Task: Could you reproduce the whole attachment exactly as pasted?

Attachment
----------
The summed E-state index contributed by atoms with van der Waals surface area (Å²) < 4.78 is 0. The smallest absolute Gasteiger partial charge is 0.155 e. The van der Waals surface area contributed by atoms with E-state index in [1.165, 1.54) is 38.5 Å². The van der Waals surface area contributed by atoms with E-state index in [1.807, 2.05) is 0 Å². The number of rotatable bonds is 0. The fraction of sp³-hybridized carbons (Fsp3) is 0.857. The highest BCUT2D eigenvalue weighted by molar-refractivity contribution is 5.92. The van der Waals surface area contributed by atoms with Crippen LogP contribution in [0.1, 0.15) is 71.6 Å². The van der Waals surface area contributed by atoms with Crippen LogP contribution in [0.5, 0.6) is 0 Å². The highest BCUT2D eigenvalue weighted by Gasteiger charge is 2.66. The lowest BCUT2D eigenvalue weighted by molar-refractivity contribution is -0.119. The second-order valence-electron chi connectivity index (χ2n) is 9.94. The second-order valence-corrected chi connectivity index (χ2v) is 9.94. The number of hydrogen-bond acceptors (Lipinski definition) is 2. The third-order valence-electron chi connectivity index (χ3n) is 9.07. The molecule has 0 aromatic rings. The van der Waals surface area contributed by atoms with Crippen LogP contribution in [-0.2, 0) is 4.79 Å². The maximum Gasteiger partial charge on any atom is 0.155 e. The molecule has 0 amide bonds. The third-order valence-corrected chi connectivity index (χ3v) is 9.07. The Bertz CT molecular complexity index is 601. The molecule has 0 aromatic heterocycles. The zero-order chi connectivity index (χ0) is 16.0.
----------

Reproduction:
The summed E-state index contributed by atoms with van der Waals surface area (Å²) < 4.78 is 0. The smallest absolute Gasteiger partial charge is 0.155 e. The van der Waals surface area contributed by atoms with E-state index in [1.165, 1.54) is 38.5 Å². The van der Waals surface area contributed by atoms with E-state index in [1.807, 2.05) is 0 Å². The number of rotatable bonds is 0. The fraction of sp³-hybridized carbons (Fsp3) is 0.857. The highest BCUT2D eigenvalue weighted by molar-refractivity contribution is 5.92. The van der Waals surface area contributed by atoms with Crippen LogP contribution in [0.1, 0.15) is 71.6 Å². The van der Waals surface area contributed by atoms with Crippen LogP contribution in [0.5, 0.6) is 0 Å². The highest BCUT2D eigenvalue weighted by Gasteiger charge is 2.66. The lowest BCUT2D eigenvalue weighted by molar-refractivity contribution is -0.119. The second-order valence-electron chi connectivity index (χ2n) is 9.94. The second-order valence-corrected chi connectivity index (χ2v) is 9.94. The number of hydrogen-bond acceptors (Lipinski definition) is 2. The third-order valence-electron chi connectivity index (χ3n) is 9.07. The molecule has 0 aromatic rings. The van der Waals surface area contributed by atoms with Crippen LogP contribution in [-0.2, 0) is 4.79 Å². The maximum Gasteiger partial charge on any atom is 0.155 e. The molecule has 0 amide bonds. The third-order valence-corrected chi connectivity index (χ3v) is 9.07. The Bertz CT molecular complexity index is 601. The molecule has 0 aromatic heterocycles. The zero-order chi connectivity index (χ0) is 16.0.